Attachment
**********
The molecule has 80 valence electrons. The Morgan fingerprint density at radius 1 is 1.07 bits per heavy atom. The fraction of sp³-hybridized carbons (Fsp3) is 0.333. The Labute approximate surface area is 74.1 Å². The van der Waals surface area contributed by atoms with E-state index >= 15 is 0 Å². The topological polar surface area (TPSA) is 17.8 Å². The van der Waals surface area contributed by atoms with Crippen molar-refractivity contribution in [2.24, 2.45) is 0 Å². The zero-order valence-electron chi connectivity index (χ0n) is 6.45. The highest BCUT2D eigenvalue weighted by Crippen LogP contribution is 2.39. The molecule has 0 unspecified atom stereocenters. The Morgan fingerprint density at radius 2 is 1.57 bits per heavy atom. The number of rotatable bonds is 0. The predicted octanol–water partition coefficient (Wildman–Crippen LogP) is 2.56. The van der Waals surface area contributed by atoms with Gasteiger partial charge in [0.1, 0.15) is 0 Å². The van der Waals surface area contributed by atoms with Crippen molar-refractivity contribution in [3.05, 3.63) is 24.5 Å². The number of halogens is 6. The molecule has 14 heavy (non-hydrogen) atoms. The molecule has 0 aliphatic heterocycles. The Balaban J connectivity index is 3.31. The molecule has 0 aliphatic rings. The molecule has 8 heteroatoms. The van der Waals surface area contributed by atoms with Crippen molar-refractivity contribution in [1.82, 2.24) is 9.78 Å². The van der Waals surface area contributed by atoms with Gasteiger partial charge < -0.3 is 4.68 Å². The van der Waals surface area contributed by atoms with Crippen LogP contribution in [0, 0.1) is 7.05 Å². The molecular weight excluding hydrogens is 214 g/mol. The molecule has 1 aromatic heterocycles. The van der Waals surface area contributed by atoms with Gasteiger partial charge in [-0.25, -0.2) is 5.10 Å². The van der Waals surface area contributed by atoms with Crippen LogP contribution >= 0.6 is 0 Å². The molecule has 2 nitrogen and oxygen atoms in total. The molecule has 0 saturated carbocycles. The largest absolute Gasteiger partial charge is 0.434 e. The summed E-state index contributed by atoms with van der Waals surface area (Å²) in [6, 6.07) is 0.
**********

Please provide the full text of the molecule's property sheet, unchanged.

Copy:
The molecule has 80 valence electrons. The Morgan fingerprint density at radius 1 is 1.07 bits per heavy atom. The fraction of sp³-hybridized carbons (Fsp3) is 0.333. The Labute approximate surface area is 74.1 Å². The van der Waals surface area contributed by atoms with E-state index >= 15 is 0 Å². The topological polar surface area (TPSA) is 17.8 Å². The van der Waals surface area contributed by atoms with Crippen molar-refractivity contribution in [2.24, 2.45) is 0 Å². The zero-order valence-electron chi connectivity index (χ0n) is 6.45. The highest BCUT2D eigenvalue weighted by Crippen LogP contribution is 2.39. The molecule has 0 unspecified atom stereocenters. The Morgan fingerprint density at radius 2 is 1.57 bits per heavy atom. The number of rotatable bonds is 0. The predicted octanol–water partition coefficient (Wildman–Crippen LogP) is 2.56. The van der Waals surface area contributed by atoms with Gasteiger partial charge in [0.1, 0.15) is 0 Å². The van der Waals surface area contributed by atoms with Crippen molar-refractivity contribution in [3.05, 3.63) is 24.5 Å². The number of halogens is 6. The molecule has 14 heavy (non-hydrogen) atoms. The molecule has 0 aliphatic heterocycles. The Balaban J connectivity index is 3.31. The molecule has 0 aliphatic rings. The molecule has 8 heteroatoms. The van der Waals surface area contributed by atoms with Crippen molar-refractivity contribution in [1.82, 2.24) is 9.78 Å². The van der Waals surface area contributed by atoms with Gasteiger partial charge < -0.3 is 4.68 Å². The van der Waals surface area contributed by atoms with Crippen LogP contribution in [0, 0.1) is 7.05 Å². The molecular weight excluding hydrogens is 214 g/mol. The molecule has 1 aromatic heterocycles. The van der Waals surface area contributed by atoms with Gasteiger partial charge in [-0.25, -0.2) is 5.10 Å². The van der Waals surface area contributed by atoms with Crippen LogP contribution >= 0.6 is 0 Å². The molecule has 2 nitrogen and oxygen atoms in total. The molecule has 0 saturated carbocycles. The largest absolute Gasteiger partial charge is 0.434 e. The summed E-state index contributed by atoms with van der Waals surface area (Å²) in [6, 6.07) is 0.